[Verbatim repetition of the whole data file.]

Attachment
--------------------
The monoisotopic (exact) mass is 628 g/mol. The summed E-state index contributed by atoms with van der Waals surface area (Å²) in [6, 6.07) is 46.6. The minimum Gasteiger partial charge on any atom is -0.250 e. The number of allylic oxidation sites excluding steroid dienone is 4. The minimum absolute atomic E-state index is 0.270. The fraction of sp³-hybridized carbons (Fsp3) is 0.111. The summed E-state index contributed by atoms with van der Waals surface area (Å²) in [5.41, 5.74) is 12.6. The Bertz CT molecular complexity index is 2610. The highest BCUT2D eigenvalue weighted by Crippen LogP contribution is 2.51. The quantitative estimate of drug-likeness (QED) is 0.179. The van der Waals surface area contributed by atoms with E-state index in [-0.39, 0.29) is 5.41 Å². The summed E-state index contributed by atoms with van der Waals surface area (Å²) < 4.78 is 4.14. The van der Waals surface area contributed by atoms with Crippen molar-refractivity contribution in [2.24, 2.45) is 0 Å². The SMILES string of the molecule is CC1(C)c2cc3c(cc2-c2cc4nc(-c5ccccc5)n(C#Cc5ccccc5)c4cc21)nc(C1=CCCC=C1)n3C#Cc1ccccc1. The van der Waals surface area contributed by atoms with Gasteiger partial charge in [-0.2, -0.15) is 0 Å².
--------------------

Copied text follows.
The monoisotopic (exact) mass is 628 g/mol. The summed E-state index contributed by atoms with van der Waals surface area (Å²) in [6, 6.07) is 46.6. The minimum Gasteiger partial charge on any atom is -0.250 e. The number of allylic oxidation sites excluding steroid dienone is 4. The minimum absolute atomic E-state index is 0.270. The fraction of sp³-hybridized carbons (Fsp3) is 0.111. The summed E-state index contributed by atoms with van der Waals surface area (Å²) in [5.41, 5.74) is 12.6. The Bertz CT molecular complexity index is 2610. The highest BCUT2D eigenvalue weighted by Crippen LogP contribution is 2.51. The quantitative estimate of drug-likeness (QED) is 0.179. The van der Waals surface area contributed by atoms with E-state index in [-0.39, 0.29) is 5.41 Å². The summed E-state index contributed by atoms with van der Waals surface area (Å²) < 4.78 is 4.14. The van der Waals surface area contributed by atoms with Crippen molar-refractivity contribution in [2.24, 2.45) is 0 Å². The SMILES string of the molecule is CC1(C)c2cc3c(cc2-c2cc4nc(-c5ccccc5)n(C#Cc5ccccc5)c4cc21)nc(C1=CCCC=C1)n3C#Cc1ccccc1. The van der Waals surface area contributed by atoms with Gasteiger partial charge in [-0.2, -0.15) is 0 Å².